PET/CT cost-effective for head, neck squamous cell carcinoma

By Wayne Forrest, AuntMinnieEurope.com staff writer

February 17, 2010 -- FDG-PET/CT is not only most effective for pretreatment screening of distant metastases in patients with head and neck squamous cell carcinoma, the combined modalities do so with no additional costs to healthcare providers, according to researchers in the Netherlands.

The study, published in the February issue of the Journal of Nuclear Medicine, found that FDG-PET/CT had greater sensitivity than FDG-PET and CT alone and resulted in average total savings of between $303 and $903 on a per-patient basis (JNM, Vol. 51:2, pp. 176-182).

The prospective, multicenter trial was based at the University Medical Center Rotterdam and VU University Medical Center in Amsterdam, with Dr. Carin Uyl-de Groot as the lead study author.

Researchers initially enrolled 145 consecutive patients with head and neck squamous cell carcinoma who were candidates for extensive treatment, such as surgery or radiation therapy.

Scanning protocols

All patients received a spiral CT chest scan (Somatom Plus, Siemens Healthcare, Erlangen, Germany) with intravenous contrast (Ultravist, Bayer Schering Pharma, Berlin). They also received an FDG-PET scan from the knee to the base of the skull (ECAT HR1, Siemens Healthcare) 60 to 90 minutes after receiving 250 to 370 MBq of FDG.

The researchers were able to collect complete data on 80 patients for their cost and follow-up treatment analyses. Of the 80 patients, there were 63 men and 17 women, with a mean age of 60 years, ranging from 40 to 81 years. The cost analysis included the sensitivity findings for the FDG-PET/CT scans and FDG-PET and CT scans performed independently.

Pretreatment screening identified distant metastases in 17 patients (21%) and second primary tumors in six patients (8%). All patients with distant metastases were treated palliatively. Half of the patients with a second primary tumor had lung or brain metastases and also received palliative treatment. Three others had limited-stage disease of their secondary primary tumor and received curative treatment for both primary tumors.

The researchers found that FDG-PET/CT exhibited the greatest sensitivity, followed by FDG-PET and CT alone:

  • FDG-PET/CT -- 63%
  • FDG-PET -- 53%
  • CT -- 37%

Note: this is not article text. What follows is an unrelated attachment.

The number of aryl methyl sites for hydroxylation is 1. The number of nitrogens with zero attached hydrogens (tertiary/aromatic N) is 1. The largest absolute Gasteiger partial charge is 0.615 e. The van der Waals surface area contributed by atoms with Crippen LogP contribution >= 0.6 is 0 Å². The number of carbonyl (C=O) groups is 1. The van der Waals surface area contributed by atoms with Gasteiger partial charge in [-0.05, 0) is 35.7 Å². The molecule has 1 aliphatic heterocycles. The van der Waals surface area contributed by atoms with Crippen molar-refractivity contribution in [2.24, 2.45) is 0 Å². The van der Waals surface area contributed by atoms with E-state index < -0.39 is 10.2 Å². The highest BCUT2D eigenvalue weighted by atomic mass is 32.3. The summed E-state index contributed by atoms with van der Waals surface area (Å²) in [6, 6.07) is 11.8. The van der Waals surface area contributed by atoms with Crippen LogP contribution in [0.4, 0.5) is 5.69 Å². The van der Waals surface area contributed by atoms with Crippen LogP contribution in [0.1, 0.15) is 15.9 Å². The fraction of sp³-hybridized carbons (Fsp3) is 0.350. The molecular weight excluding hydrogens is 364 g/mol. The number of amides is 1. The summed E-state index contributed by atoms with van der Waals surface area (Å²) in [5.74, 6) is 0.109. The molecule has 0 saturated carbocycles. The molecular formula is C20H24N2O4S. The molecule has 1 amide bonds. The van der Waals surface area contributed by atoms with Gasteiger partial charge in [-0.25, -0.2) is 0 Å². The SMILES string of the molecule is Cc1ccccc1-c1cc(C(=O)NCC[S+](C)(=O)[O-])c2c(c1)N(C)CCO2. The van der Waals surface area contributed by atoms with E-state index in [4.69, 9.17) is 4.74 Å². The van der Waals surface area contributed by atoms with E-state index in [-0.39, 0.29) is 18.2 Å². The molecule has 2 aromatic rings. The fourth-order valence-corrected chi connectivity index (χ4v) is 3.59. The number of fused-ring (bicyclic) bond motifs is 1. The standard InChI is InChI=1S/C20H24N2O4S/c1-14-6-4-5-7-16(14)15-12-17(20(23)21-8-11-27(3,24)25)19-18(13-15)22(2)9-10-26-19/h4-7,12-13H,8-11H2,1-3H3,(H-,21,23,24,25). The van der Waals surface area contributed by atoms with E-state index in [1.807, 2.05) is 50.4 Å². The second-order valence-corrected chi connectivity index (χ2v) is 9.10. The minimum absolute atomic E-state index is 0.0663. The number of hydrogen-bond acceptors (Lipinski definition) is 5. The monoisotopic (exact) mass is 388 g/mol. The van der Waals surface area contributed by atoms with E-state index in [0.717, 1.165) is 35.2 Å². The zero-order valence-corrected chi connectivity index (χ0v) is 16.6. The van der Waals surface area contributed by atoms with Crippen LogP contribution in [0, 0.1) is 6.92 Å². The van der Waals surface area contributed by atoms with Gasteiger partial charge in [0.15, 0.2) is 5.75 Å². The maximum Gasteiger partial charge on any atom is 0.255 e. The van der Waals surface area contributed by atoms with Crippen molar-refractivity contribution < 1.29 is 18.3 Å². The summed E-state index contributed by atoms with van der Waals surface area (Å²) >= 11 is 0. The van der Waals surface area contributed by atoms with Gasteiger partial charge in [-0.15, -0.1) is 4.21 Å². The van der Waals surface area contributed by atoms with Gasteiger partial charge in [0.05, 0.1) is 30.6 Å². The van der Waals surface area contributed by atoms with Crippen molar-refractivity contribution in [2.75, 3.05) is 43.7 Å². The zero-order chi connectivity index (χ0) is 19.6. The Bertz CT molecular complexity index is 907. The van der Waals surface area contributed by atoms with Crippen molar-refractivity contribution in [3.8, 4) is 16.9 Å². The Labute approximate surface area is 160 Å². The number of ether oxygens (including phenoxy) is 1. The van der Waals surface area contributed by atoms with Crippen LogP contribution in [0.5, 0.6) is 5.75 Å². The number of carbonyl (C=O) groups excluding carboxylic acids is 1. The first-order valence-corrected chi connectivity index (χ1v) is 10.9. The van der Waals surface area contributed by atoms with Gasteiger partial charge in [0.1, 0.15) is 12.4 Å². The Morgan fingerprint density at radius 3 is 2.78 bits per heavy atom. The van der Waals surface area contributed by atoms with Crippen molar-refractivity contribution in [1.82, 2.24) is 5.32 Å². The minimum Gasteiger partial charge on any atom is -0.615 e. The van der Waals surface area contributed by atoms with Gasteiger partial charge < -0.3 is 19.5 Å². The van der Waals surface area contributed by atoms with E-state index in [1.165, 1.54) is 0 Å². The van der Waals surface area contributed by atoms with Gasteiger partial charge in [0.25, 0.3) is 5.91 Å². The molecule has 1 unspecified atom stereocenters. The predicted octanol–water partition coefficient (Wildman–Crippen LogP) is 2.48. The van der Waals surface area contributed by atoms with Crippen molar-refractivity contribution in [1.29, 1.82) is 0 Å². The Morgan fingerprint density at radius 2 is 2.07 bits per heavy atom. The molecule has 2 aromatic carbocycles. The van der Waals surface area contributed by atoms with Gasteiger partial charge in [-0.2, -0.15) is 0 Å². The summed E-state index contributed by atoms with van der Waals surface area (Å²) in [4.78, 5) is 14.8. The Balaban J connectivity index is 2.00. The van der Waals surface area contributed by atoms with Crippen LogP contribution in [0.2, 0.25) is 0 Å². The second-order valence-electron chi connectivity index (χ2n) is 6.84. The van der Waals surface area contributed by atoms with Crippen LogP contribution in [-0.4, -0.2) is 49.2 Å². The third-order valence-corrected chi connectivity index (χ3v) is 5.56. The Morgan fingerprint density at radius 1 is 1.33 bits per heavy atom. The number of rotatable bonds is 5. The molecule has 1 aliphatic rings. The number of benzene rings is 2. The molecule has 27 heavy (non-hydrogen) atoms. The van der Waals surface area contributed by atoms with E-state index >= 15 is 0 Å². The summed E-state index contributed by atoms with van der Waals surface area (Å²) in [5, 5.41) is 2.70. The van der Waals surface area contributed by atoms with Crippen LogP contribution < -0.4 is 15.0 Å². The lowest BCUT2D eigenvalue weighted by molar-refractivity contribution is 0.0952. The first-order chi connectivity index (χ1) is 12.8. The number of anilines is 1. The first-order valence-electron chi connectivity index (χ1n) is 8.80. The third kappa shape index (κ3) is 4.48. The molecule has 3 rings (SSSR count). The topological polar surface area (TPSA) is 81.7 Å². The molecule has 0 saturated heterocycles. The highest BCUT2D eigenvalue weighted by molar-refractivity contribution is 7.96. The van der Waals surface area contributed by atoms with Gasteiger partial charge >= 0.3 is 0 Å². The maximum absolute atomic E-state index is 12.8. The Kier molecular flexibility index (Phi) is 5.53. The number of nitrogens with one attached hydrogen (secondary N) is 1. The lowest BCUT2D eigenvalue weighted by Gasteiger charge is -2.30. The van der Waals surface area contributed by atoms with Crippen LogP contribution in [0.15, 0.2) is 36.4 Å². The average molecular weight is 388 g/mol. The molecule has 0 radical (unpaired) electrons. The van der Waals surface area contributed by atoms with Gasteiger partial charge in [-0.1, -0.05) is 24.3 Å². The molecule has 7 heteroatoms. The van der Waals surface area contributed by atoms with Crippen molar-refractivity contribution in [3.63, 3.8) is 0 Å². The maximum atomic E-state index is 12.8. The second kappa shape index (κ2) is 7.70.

FDG-PET also recorded greater positive predictive value than CT, at 80% versus 75%, respectively.

Patient follow-up was performed every six weeks during the first year of the study, during which the dates of when distant metastases and second primary tumors were detected were recorded. The researchers also noted if and when any patients died during that time.

In patient follow-up, the researchers detected distant metastasis in 26 (33%) of the 80 patients, while a second primary tumor was found in seven patients (9%) during screening or within the 12 months of follow-up.

In reviewing the costs of patients' curative or palliative treatment, the researchers considered direct expenses for diagnosis and treatment, including radiation therapy, surgery, and imaging scans, as well as services that are not directly allocated to patient care, such as hospital overhead and administrative personnel.

When patients received curative treatment, the diagnostic strategy that resulted from FDG-PET/CT scans was less expensive than both CT and FDG-PET alone.

Total overall costs for FDG-PET/CT also were less -- 37,954 euros ($56,741 U.S.), compared with 38,355 euros ($57,341 U.S.) for FDG-PET and 38,558 euros ($57,644 U.S.) for CT.

Average costs
Curative treatment
FDG-PET/CT 29,727 euros $44,441
FDG-PET 31,115 euros $46,517
CT 32,963 euros $49,280
Palliative treatment
FDG-PET/CT 9,328 euros $13,945
FDG-PET 8,167 euros $12,210
CT 5,768 euros $8,623
Overall costs
FDG-PET/CT 37,954 euros $56,741
FDG-PET 38,355 euros $57,341
CT 38,558 euros $57,644
Source: Journal of Nuclear Medicine.

While the "differences between these scenarios are small," the authors concluded, "the introduction of FDG-PET led to a cost reduction between 203 euros ($303) and 604 euros ($903)."

The researchers also found that the better results from FDG-PET/CT scans offset additional diagnostic costs from FDG-PET imaging.

The most significant cost differences between the modalities were in the number of days patients spent in the hospital, as well as costs of surgery and radiation therapy. "These changes are caused by the reduction of futile operations and curative radiotherapy in both the FDG-PET and the FDG-PET/CT scenarios versus the CT scenario," the group wrote.

Curative treatment
Hospital stay
FDG-PET/CT 10,084 euros $15,075
FDG-PET 10,634 euros $15,897
CT 11,550 euros $17,268
Surgery
FDG-PET/CT 7,142 euros $10,677
FDG-PET 7,531 euros $11,259
CT 8,181 euros $12,230
Radiation therapy
FDG-PET/CT 3,488 euros $5,215
FDG-PET 3,678 euros $5,499
CT 3,995 euros $5,973
Source: Journal of Nuclear Medicine.

Uyl-de Groot and colleagues noted that their results may vary in other countries, as healthcare policies and prices differ. "However, the outcomes of this study mainly depend on the sensitivity and specificity of FDG-PET/CT and the costs of FDG-PET/CT," they wrote. "Especially the prices of FDG-PET and hospital days could differ between countries. In general, these cost prices are higher in other countries, especially in the U.S."

By Wayne Forrest
AuntMinnie.com staff writer
February 17, 2010

PET scan can increase accuracy of head/neck cancer staging, February 11, 2010

Early FDG-PET/CT may help head and neck cancer therapy, November 20, 2009

Fluoride ion FDG-PET/CT beats FDG for metastatic spinal bone lesions, November 3, 2009

FDG-PET/CT scans spot head and neck cancer return October 14, 2009

FDG-PET/CT helps track pediatric bone and soft-tissue tumors, June 16, 2009

Copyright © 2010 AuntMinnie.com

 

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